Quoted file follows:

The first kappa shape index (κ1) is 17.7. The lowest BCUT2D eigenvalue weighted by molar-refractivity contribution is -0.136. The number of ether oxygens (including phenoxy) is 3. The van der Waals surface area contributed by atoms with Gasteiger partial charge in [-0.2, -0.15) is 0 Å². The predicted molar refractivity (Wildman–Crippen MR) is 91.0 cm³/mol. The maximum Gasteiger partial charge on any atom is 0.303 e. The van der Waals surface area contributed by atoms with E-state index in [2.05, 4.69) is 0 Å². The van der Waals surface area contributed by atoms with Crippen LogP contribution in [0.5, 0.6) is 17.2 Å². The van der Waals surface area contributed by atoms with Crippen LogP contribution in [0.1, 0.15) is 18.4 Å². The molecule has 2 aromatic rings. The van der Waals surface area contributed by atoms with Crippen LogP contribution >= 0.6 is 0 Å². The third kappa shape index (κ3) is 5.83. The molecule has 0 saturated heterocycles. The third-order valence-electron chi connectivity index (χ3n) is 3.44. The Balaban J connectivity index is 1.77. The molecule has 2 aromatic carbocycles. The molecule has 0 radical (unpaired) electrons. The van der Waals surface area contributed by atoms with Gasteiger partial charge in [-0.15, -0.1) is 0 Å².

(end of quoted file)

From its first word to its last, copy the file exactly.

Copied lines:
The first kappa shape index (κ1) is 17.7. The lowest BCUT2D eigenvalue weighted by molar-refractivity contribution is -0.136. The number of ether oxygens (including phenoxy) is 3. The van der Waals surface area contributed by atoms with Gasteiger partial charge in [-0.2, -0.15) is 0 Å². The predicted molar refractivity (Wildman–Crippen MR) is 91.0 cm³/mol. The maximum Gasteiger partial charge on any atom is 0.303 e. The van der Waals surface area contributed by atoms with E-state index in [2.05, 4.69) is 0 Å². The van der Waals surface area contributed by atoms with Crippen LogP contribution in [0.5, 0.6) is 17.2 Å². The van der Waals surface area contributed by atoms with Crippen LogP contribution in [0.1, 0.15) is 18.4 Å². The molecule has 2 aromatic rings. The van der Waals surface area contributed by atoms with Crippen LogP contribution >= 0.6 is 0 Å². The third kappa shape index (κ3) is 5.83. The molecule has 0 saturated heterocycles. The third-order valence-electron chi connectivity index (χ3n) is 3.44. The Balaban J connectivity index is 1.77. The molecule has 2 aromatic carbocycles. The molecule has 0 radical (unpaired) electrons. The van der Waals surface area contributed by atoms with Gasteiger partial charge in [-0.15, -0.1) is 0 Å².